The influence of genes on obesity and obesity is questionable
More and more people in the world are too fat. Mostly, overweight is due to a lifestyle with little physical activity and a lot of energy-rich food. Scientific studies have shown that some people also develop obesity and obesity due to their genes. But according to a new study, the influence of genetic factors on nutrition is questionable.
Every second German is too fat
Obesity and obesity have become a global health problem. According to the World Health Organization (WHO), 39 percent of adults in Europe are overweight. In Germany, more than 50 percent of adults suffer from obesity, according to the Robert Koch Institute (RKI), about a fifth are obese. This is mainly due to the modern lifestyle, which is characterized by low physical activity and eating too much energy.
Genetic factors behind obesity
But genetic factors also play a role in the development of obesity.
For example, an international team of researchers found a gene that is largely responsible for the development of obesity, and Japanese scientists reported that they discovered a gene that burns fat.
To date, around a hundred genes have been identified that are related to the Body Mass Index (BMI). The functions of the genes and the biological mechanisms behind them are largely unknown.
The usefulness of gene diets has not been proven
Nevertheless, individual consumption recommendations based on genetic analysis are currently in vogue.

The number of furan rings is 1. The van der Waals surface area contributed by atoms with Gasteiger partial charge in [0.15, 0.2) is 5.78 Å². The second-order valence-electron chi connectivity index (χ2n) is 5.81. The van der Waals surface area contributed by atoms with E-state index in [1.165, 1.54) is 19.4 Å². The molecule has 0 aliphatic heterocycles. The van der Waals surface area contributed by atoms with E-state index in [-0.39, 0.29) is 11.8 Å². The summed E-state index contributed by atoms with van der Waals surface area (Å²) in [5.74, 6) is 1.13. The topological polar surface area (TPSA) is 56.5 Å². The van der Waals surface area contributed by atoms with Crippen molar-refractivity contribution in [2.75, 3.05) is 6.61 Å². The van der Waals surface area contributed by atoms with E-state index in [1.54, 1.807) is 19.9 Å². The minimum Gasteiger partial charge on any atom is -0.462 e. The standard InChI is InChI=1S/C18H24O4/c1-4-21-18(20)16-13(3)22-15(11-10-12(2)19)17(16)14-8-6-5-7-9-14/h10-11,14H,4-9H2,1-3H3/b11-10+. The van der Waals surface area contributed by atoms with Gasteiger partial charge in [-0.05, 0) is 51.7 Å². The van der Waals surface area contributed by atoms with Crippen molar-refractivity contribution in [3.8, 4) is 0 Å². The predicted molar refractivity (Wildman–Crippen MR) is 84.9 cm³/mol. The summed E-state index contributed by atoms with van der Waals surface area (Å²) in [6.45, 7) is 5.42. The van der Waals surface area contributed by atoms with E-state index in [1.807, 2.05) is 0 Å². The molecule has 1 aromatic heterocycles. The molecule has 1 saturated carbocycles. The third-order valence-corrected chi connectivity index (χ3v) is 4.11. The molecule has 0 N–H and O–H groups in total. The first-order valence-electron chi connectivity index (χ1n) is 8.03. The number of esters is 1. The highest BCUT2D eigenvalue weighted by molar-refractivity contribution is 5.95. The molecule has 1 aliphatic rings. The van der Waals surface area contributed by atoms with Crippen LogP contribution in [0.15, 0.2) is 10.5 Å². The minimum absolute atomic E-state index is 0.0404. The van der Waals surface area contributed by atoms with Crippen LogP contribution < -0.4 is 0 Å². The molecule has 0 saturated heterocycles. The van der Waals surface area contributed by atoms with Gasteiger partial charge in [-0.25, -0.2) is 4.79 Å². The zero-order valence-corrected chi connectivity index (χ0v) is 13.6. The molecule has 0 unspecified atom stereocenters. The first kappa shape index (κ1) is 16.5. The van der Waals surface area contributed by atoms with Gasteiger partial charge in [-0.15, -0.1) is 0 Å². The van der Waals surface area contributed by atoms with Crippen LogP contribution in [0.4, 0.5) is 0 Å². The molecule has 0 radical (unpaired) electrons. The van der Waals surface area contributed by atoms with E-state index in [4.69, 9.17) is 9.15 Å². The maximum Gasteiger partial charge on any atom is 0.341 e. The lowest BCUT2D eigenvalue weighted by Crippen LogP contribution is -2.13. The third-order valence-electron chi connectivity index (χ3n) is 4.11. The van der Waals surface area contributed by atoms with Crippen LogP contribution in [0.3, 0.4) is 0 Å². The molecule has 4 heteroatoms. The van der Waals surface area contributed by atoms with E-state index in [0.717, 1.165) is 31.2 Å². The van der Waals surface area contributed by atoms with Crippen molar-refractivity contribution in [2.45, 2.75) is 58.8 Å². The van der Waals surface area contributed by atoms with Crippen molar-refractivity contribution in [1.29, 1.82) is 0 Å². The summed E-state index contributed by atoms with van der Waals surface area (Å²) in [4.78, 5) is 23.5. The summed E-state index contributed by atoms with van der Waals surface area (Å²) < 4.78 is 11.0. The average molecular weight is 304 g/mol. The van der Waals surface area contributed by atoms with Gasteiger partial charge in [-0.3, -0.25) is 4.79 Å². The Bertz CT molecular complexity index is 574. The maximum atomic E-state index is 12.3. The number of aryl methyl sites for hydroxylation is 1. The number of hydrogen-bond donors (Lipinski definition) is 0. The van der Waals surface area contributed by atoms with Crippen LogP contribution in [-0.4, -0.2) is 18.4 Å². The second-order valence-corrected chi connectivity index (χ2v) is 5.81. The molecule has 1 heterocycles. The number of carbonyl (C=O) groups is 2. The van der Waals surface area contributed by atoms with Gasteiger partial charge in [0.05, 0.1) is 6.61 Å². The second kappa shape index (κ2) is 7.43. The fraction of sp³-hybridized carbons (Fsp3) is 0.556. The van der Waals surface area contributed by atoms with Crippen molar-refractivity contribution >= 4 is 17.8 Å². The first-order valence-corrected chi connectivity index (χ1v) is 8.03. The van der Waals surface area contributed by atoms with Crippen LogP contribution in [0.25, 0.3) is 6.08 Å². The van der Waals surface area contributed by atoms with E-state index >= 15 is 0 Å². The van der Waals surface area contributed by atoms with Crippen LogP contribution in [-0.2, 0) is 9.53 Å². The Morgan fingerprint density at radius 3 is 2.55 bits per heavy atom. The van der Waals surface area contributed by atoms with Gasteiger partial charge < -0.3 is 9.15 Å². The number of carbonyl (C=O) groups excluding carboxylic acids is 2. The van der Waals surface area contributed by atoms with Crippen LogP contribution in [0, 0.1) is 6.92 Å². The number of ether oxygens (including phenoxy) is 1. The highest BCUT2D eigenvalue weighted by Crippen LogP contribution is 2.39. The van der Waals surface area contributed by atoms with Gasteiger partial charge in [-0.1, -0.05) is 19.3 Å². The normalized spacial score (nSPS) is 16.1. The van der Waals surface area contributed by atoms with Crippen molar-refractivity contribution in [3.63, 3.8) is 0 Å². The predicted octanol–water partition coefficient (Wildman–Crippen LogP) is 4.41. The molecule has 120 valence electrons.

A research team at the Technical University of Munich (TUM) has now systematically analyzed specialist articles and comes to the conclusion:
There is no clear evidence that genetic factors influence the consumption of calories, carbohydrates and fat. According to the current state of knowledge, the usefulness of gene diets has not been proven.
Current knowledge is limited
The first database search by the TUM team resulted in more than 10,000 specialist articles that were considered for the topic. 39 articles dealt with the relationship between genetic factors and total energy, carbohydrate or fat intake.
“In all of the studies, we most often came across the gene for fat mass and obesity (FTO) as well as the melanocortin 4 receptor gene (MC4R). There is evidence of a relationship between these two genes and total energy intake, ”explains Dr. Christina Holzapfel from the TUM Institute of Nutritional Medicine in a communication.
However, the study evaluation did not provide a uniform picture: "We can only make a slight connection between the FTO gene and low energy intake and the MC4R gene and increased energy intake."
So there is no evidence that certain genetic factors are related to the total intake of calories, carbohydrates and fat.
The current state of knowledge is still too limited to derive individual nutritional recommendations for weight management, for example, based on genetic information, explains the scientist. The relevant specialist societies also join the latter.
The study results were recently published in the specialist magazine "Advances in Nutrition". (ad)